5 Famously Disengaged Employees and the Lessons They Can Teach Us


It’s been said that those who do not learn from history are doomed to repeat it. Let’s consider then a lighthearted look at five famous disengaged employees from history and what their stories might teach us.  In retrospect, good practices around recognition, culture management and talent management would have made a big difference for these employees. What about yours?


Who: War hero and infamous traitor

Former Employer: Continental Congress

Status:  Defected

Employer’s Failure:  Though Arnold was one of their best leaders and soldier, his superiors failed to recognize or credit him for his successes, and instead unjustly demoted him.

Employer’s Big Loss:  West Point (nearly) and the cities later sacked and burned by this angry ex-soldier.

Lesson: Recognize and reward employee contributions.

Details:  Arnold, whose name is now synonymous with traitor, was a decorated and respected officer for the Revolutionary cause. Repeatedly overlooked and unrewarded, he was so harassed by his superiors that he demanded (and got) a court-martial to clear his name.  Exonerated, but bitter and disillusioned, the brilliant general conspired with the British and then joined their side in the war.


Who: Visionary and entertainment tycoon

Former Employer: Kansas City Star

Status:  Fired

Employer’s Failure:  The editor of the Kansas City Star newspaper failed to notice the talent he had working for him. He fired Disney as an illustrator because he “lacked imagination and had no good ideas.”

Employer’s Big Loss:  Mickey Mouse

Lesson: Discover who your true talent are and cultivate them.

Details:  Disney was fired from his job at the paper for… wait for it…. lack of creativity! Clearly, his bosses there failed to inspire him, and that lack of engagement with his work led to lackluster performance. Ironically, years later—after Disney had become wealthy and successful from his ideas— The Walt Disney Company would buy ABC, which owned The Kansas City Star.


Who: Roman politician and betrayer

Former Employer: Julius Caesar

Status:  Died in Exile

Employer’s Failure:  Boss Caesar failed to create a talent management plan that made his employees feel secure in their jobs. So Brutus and pals figured out a way to fire their boss — by way of a pointy dagger.

Employer’s Big Loss:  His life

Lesson:  Manage talent wisely and be smart about succession planning.

Details:  When the idealistic Brutus and his ambitious fellow senators thought Julius Caesar was gathering too much dictatorial power and not being as inclusive as he should be, they started sneaking around behind his back, and in the end stabbed him in it. Et tu Brute?

  MARTIN LUTHERMartin Luther

Who: Theological whistle-blower and instigator of Reformation

Former Employer: Catholic Church

Status: Excommunicated

Employer’s Failure: Instead of recognizing and supporting Luther for his contributions and reforms, the Church ignored and then retaliated against him.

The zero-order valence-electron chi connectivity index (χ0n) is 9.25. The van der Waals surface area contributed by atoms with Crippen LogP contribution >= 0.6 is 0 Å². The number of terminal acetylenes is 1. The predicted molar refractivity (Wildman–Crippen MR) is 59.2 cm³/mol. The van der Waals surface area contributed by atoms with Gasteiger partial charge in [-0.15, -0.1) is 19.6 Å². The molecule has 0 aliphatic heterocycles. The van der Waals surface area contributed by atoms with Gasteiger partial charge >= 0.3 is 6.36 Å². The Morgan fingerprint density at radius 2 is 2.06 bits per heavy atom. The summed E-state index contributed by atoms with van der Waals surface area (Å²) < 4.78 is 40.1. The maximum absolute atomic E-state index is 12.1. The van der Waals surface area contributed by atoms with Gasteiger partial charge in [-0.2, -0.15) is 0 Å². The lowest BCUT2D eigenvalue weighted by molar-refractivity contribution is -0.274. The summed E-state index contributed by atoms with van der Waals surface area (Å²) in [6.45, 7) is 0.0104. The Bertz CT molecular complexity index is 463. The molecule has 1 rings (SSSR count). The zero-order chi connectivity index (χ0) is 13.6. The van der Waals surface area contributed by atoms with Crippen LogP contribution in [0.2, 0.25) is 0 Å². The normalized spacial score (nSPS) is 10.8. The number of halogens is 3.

Employer’s Big Loss:  A monopoly on Western Christianity. More than 1/3 of Christians today are Protestant, thanks to Luther.

Lesson: Listen to and recognize employees for their ideas.

Details:  Luther was a monk who wanted to reform, not leave the Catholic Church. But his superiors met his ideas with hostility. Luther responded by leading an exodus from the Church, a protest so profound that it spawned a new branch of the Christian religion, Protestantism. The Church later went on to initiate the Counter-Reformation, which addressed most of the issues Luther had raised—but it was too late.


Who:  Brilliant inventor, and the real genius behind electricity

Former Employer: Thomas Edison

Status:  Resigned to literally take a job digging ditches

Employer’s Failure:  Edison promised a bonus if Tesla was successful on a project. After Tesla’s completion of the project, Edison reneged. Tesla resigned bitterly.

Employer’s Big Loss:  After parting ways from Edison, Tesla went on to discover:  FM radio, remote control, robots, spark plugs, fluorescent lights, laser beams, wireless communications, Tesla’s turbines, vertical take-off aircraft and the concepts behind the electric car.

Lesson:  Appreciate, support and reward your employees, and then happily reap the benefits of their hard work!

Details:  The brilliant inventor Tesla was the real genius who harnessed the power of electricity. But employer Edison underestimated and failed to reward Tesla and then lost him as an employee.  Though he went on to make many important discoveries, Tesla died in relative obscurity.  Edison lost both the genius of Tesla’s inventive mind and ultimately the War of Currents.

Our own malcontent employees are probably unlikely to lead an insurgence or burn our city to the ground, but you can be sure that every day they are stabbing your business in the back. The good news is that many disengaged employees are really just potentially engaged employees whose passion for their work has been stifled or curdled. Win those folks’ hearts and minds, and you can turn potential disaster into measurable success for your business.

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